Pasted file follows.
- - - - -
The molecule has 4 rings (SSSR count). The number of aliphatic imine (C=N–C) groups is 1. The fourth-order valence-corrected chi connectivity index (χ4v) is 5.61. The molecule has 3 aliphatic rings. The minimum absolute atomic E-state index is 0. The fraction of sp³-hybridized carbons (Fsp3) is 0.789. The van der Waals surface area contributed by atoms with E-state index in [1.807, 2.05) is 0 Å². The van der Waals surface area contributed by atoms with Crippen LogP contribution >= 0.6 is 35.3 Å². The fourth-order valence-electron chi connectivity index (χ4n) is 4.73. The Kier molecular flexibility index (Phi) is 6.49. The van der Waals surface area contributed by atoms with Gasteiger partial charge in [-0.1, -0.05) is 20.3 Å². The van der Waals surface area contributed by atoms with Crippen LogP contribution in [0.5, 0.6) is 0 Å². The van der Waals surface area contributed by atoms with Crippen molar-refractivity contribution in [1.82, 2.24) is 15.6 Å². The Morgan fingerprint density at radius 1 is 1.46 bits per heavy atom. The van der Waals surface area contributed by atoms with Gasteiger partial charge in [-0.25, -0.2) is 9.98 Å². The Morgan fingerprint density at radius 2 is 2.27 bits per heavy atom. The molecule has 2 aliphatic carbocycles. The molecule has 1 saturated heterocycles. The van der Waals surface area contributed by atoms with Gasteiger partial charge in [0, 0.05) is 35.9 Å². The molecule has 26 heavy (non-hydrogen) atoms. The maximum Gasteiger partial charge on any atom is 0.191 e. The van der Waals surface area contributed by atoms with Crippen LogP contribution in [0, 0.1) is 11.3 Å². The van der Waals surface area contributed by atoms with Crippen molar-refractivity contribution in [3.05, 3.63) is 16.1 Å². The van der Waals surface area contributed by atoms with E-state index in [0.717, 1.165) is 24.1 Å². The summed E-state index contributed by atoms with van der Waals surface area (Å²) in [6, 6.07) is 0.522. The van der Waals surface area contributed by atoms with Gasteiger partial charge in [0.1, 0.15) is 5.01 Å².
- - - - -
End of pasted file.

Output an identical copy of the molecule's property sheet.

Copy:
The molecule has 4 rings (SSSR count). The number of aliphatic imine (C=N–C) groups is 1. The fourth-order valence-corrected chi connectivity index (χ4v) is 5.61. The molecule has 3 aliphatic rings. The minimum absolute atomic E-state index is 0. The fraction of sp³-hybridized carbons (Fsp3) is 0.789. The van der Waals surface area contributed by atoms with E-state index in [1.807, 2.05) is 0 Å². The van der Waals surface area contributed by atoms with Crippen LogP contribution >= 0.6 is 35.3 Å². The fourth-order valence-electron chi connectivity index (χ4n) is 4.73. The Kier molecular flexibility index (Phi) is 6.49. The van der Waals surface area contributed by atoms with Gasteiger partial charge in [-0.1, -0.05) is 20.3 Å². The van der Waals surface area contributed by atoms with Crippen LogP contribution in [0.5, 0.6) is 0 Å². The van der Waals surface area contributed by atoms with Crippen molar-refractivity contribution in [1.82, 2.24) is 15.6 Å². The Morgan fingerprint density at radius 1 is 1.46 bits per heavy atom. The van der Waals surface area contributed by atoms with Gasteiger partial charge in [-0.25, -0.2) is 9.98 Å². The Morgan fingerprint density at radius 2 is 2.27 bits per heavy atom. The molecule has 2 aliphatic carbocycles. The molecule has 1 saturated heterocycles. The van der Waals surface area contributed by atoms with Gasteiger partial charge in [0, 0.05) is 35.9 Å². The molecule has 26 heavy (non-hydrogen) atoms. The maximum Gasteiger partial charge on any atom is 0.191 e. The van der Waals surface area contributed by atoms with Crippen LogP contribution in [0, 0.1) is 11.3 Å². The van der Waals surface area contributed by atoms with Crippen molar-refractivity contribution in [3.05, 3.63) is 16.1 Å². The van der Waals surface area contributed by atoms with E-state index in [0.717, 1.165) is 24.1 Å². The summed E-state index contributed by atoms with van der Waals surface area (Å²) in [6, 6.07) is 0.522. The van der Waals surface area contributed by atoms with Gasteiger partial charge in [0.1, 0.15) is 5.01 Å².